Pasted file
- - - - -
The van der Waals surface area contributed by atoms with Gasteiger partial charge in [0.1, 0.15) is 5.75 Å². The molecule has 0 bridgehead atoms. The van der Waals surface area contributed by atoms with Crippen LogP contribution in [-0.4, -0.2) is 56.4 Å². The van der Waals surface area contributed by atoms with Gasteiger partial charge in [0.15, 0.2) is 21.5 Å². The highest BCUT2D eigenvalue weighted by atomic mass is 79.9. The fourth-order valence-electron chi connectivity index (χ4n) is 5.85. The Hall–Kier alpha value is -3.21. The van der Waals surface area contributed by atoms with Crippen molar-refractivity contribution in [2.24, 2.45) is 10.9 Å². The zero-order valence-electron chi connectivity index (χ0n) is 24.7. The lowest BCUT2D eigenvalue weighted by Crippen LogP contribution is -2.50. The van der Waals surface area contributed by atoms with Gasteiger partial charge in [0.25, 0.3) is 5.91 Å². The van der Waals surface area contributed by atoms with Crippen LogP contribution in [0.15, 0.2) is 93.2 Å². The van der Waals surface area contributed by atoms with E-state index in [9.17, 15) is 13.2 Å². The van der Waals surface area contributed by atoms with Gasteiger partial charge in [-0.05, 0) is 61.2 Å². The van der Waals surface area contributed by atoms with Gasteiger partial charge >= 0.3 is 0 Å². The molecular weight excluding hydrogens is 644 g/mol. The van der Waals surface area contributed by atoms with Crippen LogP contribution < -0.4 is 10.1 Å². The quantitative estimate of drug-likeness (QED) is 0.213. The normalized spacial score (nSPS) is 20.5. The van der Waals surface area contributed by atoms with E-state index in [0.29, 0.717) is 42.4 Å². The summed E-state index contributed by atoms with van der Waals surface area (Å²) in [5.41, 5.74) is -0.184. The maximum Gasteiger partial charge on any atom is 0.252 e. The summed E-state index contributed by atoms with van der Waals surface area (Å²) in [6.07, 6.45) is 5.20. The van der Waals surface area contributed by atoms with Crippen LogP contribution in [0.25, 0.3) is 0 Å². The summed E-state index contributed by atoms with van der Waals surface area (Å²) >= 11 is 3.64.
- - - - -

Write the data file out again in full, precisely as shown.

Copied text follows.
The van der Waals surface area contributed by atoms with Gasteiger partial charge in [0.1, 0.15) is 5.75 Å². The molecule has 0 bridgehead atoms. The van der Waals surface area contributed by atoms with Crippen LogP contribution in [-0.4, -0.2) is 56.4 Å². The van der Waals surface area contributed by atoms with Gasteiger partial charge in [0.15, 0.2) is 21.5 Å². The highest BCUT2D eigenvalue weighted by atomic mass is 79.9. The fourth-order valence-electron chi connectivity index (χ4n) is 5.85. The Hall–Kier alpha value is -3.21. The van der Waals surface area contributed by atoms with Crippen molar-refractivity contribution in [2.24, 2.45) is 10.9 Å². The zero-order valence-electron chi connectivity index (χ0n) is 24.7. The lowest BCUT2D eigenvalue weighted by Crippen LogP contribution is -2.50. The van der Waals surface area contributed by atoms with Gasteiger partial charge in [0.25, 0.3) is 5.91 Å². The van der Waals surface area contributed by atoms with Crippen LogP contribution in [0.15, 0.2) is 93.2 Å². The van der Waals surface area contributed by atoms with E-state index in [9.17, 15) is 13.2 Å². The van der Waals surface area contributed by atoms with Gasteiger partial charge in [-0.05, 0) is 61.2 Å². The van der Waals surface area contributed by atoms with Gasteiger partial charge >= 0.3 is 0 Å². The molecular weight excluding hydrogens is 644 g/mol. The van der Waals surface area contributed by atoms with Crippen LogP contribution < -0.4 is 10.1 Å². The quantitative estimate of drug-likeness (QED) is 0.213. The normalized spacial score (nSPS) is 20.5. The van der Waals surface area contributed by atoms with E-state index in [0.29, 0.717) is 42.4 Å². The summed E-state index contributed by atoms with van der Waals surface area (Å²) in [5.41, 5.74) is -0.184. The maximum Gasteiger partial charge on any atom is 0.252 e. The summed E-state index contributed by atoms with van der Waals surface area (Å²) in [6.07, 6.45) is 5.20. The van der Waals surface area contributed by atoms with Crippen LogP contribution in [0.25, 0.3) is 0 Å². The summed E-state index contributed by atoms with van der Waals surface area (Å²) >= 11 is 3.64.